- A network infrastructure component to which multiple nodes attach. Unlike a hub, a switch typically has internal bandwidth that is a multiple of link bandwidth and the ability to rapidly switch a node connection from one to another. A typical switch can accommodate several simultaneous full-link bandwidth transmissions between different pairs of nodes.
The physical resource containing the independent disk pools that can be switched between systems in a cluster. This can be a expansion unit containing disk units in a multiple system environment. This could also be an IOP containing disk units in an LPAR environment. See also device cluster resource group.
switchable hardware group
See device cluster resource group.
In a remote journal network, pertaining to the processing that is performed by a hot-backup application to allow the primary system to reassume its role from a previously promoted backup system.
- A connection that is established by dialing. See also nonswitched connection.
- A mode of operating a data link in which a circuit or channel is established to switching facilities as, for example, in a public switched network.
- The physical or logical mapping of the location of networking components or nodes within a network. Common network topologies include bus, ring, star, and tree.
- A Fibre Channel topology that provides the underlying structure to interconnect multiple nodes and provides the necessary switching functions to support communication among multiple nodes. See also arbitrated loop, point-to-point.
In data communications, a connection between computers or devices that is established by dialing. See also nonswitched line.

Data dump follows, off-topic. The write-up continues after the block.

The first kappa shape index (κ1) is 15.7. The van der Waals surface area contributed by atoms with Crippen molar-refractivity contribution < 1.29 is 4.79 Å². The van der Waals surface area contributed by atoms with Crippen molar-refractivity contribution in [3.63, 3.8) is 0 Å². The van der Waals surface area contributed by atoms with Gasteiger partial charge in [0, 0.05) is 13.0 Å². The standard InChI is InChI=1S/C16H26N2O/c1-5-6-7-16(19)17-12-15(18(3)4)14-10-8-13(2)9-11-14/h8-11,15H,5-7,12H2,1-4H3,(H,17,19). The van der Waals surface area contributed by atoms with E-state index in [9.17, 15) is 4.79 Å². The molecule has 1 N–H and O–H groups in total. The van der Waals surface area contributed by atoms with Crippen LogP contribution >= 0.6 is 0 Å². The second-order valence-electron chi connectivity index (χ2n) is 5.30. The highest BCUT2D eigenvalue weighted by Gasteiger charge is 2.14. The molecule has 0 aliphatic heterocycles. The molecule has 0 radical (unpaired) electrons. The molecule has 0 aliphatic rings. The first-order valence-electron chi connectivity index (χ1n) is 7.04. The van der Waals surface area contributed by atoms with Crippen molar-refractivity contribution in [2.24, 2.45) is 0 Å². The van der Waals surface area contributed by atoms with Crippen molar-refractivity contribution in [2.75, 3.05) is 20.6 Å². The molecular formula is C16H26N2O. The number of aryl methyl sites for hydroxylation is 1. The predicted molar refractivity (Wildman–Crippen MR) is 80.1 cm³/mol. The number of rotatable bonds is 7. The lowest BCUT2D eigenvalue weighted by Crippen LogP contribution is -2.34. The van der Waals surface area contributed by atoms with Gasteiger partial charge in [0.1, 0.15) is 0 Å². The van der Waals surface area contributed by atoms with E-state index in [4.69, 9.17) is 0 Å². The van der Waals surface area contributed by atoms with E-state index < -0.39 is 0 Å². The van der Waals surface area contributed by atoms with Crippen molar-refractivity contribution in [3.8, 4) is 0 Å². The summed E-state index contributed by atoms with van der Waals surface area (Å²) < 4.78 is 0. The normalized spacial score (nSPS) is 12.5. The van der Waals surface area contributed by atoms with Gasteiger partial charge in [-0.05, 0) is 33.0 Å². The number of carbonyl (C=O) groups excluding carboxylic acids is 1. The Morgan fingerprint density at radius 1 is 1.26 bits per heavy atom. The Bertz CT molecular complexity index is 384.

switched network backup (SNBU)
A modem feature that allows a nonswitched line to be used alternatively as a switched line or allows a switched line to be used as a nonswitched line depending on the characteristics of the modem.
switched virtual channel (SVC)
In asynchronous transfer mode (ATM), a temporary connection between two users that is established when one user calls another. Although this is similar in concept to one person's calling another person on the telephone, the signaling techniques are different. See also permanent virtual channel.
- A virtual circuit that is requested by a virtual call. It is released when the virtual circuit is cleared.
- In OSI, a temporary association between two DTEs that is initiated when one DTE makes a call request to the network.
switching fabric interface
An internal interface that is responsible for network connectivity among all SPUs and the host computer. The SFI monitors and reports the status of all SPU cards, power supplies, and fans.
The BladeCenter component that provides network connectivity for the BladeCenter chassis and blade servers. It also provides interconnectivity between the management module and blade servers.
- The change from the active multi-instance queue manager instance to a standby instance. A switchover results from an operator intentionally stopping the active multi-instance queue manager instance.
- In a remote journal network, pertaining to the processing that is performed by a hot-backup application to logically promote a backup system to assume the role of a primary system.